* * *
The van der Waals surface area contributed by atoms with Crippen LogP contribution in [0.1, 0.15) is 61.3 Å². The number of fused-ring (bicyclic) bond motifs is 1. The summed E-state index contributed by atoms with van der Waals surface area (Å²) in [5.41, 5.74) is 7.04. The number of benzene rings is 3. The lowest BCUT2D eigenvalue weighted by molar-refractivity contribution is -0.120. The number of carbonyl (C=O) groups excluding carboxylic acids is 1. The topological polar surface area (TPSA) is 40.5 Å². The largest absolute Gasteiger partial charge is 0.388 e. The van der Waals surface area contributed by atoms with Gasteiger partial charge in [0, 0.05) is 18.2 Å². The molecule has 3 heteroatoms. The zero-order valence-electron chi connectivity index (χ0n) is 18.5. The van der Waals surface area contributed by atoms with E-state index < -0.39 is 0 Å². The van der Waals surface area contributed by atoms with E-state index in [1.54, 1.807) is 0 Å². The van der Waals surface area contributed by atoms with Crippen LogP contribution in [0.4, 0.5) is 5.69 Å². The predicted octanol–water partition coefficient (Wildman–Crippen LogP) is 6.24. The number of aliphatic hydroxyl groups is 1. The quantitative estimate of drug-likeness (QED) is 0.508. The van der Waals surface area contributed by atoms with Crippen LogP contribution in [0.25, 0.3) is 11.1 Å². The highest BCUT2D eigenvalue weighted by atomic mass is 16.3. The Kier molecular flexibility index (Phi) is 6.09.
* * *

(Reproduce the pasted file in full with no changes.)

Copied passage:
The van der Waals surface area contributed by atoms with Crippen LogP contribution in [0.1, 0.15) is 61.3 Å². The number of fused-ring (bicyclic) bond motifs is 1. The summed E-state index contributed by atoms with van der Waals surface area (Å²) in [5.41, 5.74) is 7.04. The number of benzene rings is 3. The lowest BCUT2D eigenvalue weighted by molar-refractivity contribution is -0.120. The number of carbonyl (C=O) groups excluding carboxylic acids is 1. The topological polar surface area (TPSA) is 40.5 Å². The largest absolute Gasteiger partial charge is 0.388 e. The van der Waals surface area contributed by atoms with Gasteiger partial charge in [0, 0.05) is 18.2 Å². The molecule has 3 heteroatoms. The zero-order valence-electron chi connectivity index (χ0n) is 18.5. The van der Waals surface area contributed by atoms with E-state index < -0.39 is 0 Å². The van der Waals surface area contributed by atoms with E-state index in [1.54, 1.807) is 0 Å². The van der Waals surface area contributed by atoms with Crippen LogP contribution in [0.4, 0.5) is 5.69 Å². The predicted octanol–water partition coefficient (Wildman–Crippen LogP) is 6.24. The number of aliphatic hydroxyl groups is 1. The quantitative estimate of drug-likeness (QED) is 0.508. The van der Waals surface area contributed by atoms with Crippen LogP contribution in [0.25, 0.3) is 11.1 Å². The highest BCUT2D eigenvalue weighted by atomic mass is 16.3. The Kier molecular flexibility index (Phi) is 6.09.